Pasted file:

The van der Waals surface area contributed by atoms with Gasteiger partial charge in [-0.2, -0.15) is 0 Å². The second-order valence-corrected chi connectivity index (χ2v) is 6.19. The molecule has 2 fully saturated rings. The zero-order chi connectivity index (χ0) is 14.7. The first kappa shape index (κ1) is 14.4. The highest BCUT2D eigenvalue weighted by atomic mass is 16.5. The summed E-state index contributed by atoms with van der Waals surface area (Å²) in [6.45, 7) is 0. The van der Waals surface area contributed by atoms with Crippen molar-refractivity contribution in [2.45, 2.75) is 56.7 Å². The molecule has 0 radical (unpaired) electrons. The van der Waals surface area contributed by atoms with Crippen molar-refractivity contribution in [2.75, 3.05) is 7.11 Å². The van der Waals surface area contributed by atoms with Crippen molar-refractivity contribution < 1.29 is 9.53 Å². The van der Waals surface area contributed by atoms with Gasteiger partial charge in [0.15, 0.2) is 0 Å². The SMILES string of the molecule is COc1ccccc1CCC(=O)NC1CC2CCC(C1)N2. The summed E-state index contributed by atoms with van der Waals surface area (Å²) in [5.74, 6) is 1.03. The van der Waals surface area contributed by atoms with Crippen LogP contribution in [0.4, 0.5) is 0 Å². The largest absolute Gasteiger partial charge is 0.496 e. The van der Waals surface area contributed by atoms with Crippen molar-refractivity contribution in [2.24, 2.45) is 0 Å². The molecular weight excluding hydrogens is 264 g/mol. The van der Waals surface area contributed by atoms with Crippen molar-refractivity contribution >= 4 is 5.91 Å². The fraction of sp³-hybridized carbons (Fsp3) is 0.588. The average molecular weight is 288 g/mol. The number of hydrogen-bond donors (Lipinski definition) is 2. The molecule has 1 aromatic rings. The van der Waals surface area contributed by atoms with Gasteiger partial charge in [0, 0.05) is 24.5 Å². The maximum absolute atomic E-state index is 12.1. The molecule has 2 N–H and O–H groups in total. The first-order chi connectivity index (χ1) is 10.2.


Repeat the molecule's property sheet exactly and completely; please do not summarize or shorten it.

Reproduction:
The van der Waals surface area contributed by atoms with Gasteiger partial charge in [-0.2, -0.15) is 0 Å². The second-order valence-corrected chi connectivity index (χ2v) is 6.19. The molecule has 2 fully saturated rings. The zero-order chi connectivity index (χ0) is 14.7. The first kappa shape index (κ1) is 14.4. The highest BCUT2D eigenvalue weighted by atomic mass is 16.5. The summed E-state index contributed by atoms with van der Waals surface area (Å²) in [6.45, 7) is 0. The van der Waals surface area contributed by atoms with Crippen molar-refractivity contribution in [2.45, 2.75) is 56.7 Å². The molecule has 0 radical (unpaired) electrons. The van der Waals surface area contributed by atoms with Crippen molar-refractivity contribution in [2.75, 3.05) is 7.11 Å². The van der Waals surface area contributed by atoms with Crippen molar-refractivity contribution < 1.29 is 9.53 Å². The van der Waals surface area contributed by atoms with Gasteiger partial charge in [0.15, 0.2) is 0 Å². The SMILES string of the molecule is COc1ccccc1CCC(=O)NC1CC2CCC(C1)N2. The summed E-state index contributed by atoms with van der Waals surface area (Å²) in [5.74, 6) is 1.03. The van der Waals surface area contributed by atoms with Crippen LogP contribution in [0.4, 0.5) is 0 Å². The largest absolute Gasteiger partial charge is 0.496 e. The van der Waals surface area contributed by atoms with Crippen molar-refractivity contribution in [2.24, 2.45) is 0 Å². The molecular weight excluding hydrogens is 264 g/mol. The van der Waals surface area contributed by atoms with Crippen molar-refractivity contribution >= 4 is 5.91 Å². The fraction of sp³-hybridized carbons (Fsp3) is 0.588. The average molecular weight is 288 g/mol. The number of hydrogen-bond donors (Lipinski definition) is 2. The molecule has 1 aromatic rings. The van der Waals surface area contributed by atoms with Gasteiger partial charge in [0, 0.05) is 24.5 Å². The maximum absolute atomic E-state index is 12.1. The molecule has 2 N–H and O–H groups in total. The first-order chi connectivity index (χ1) is 10.2.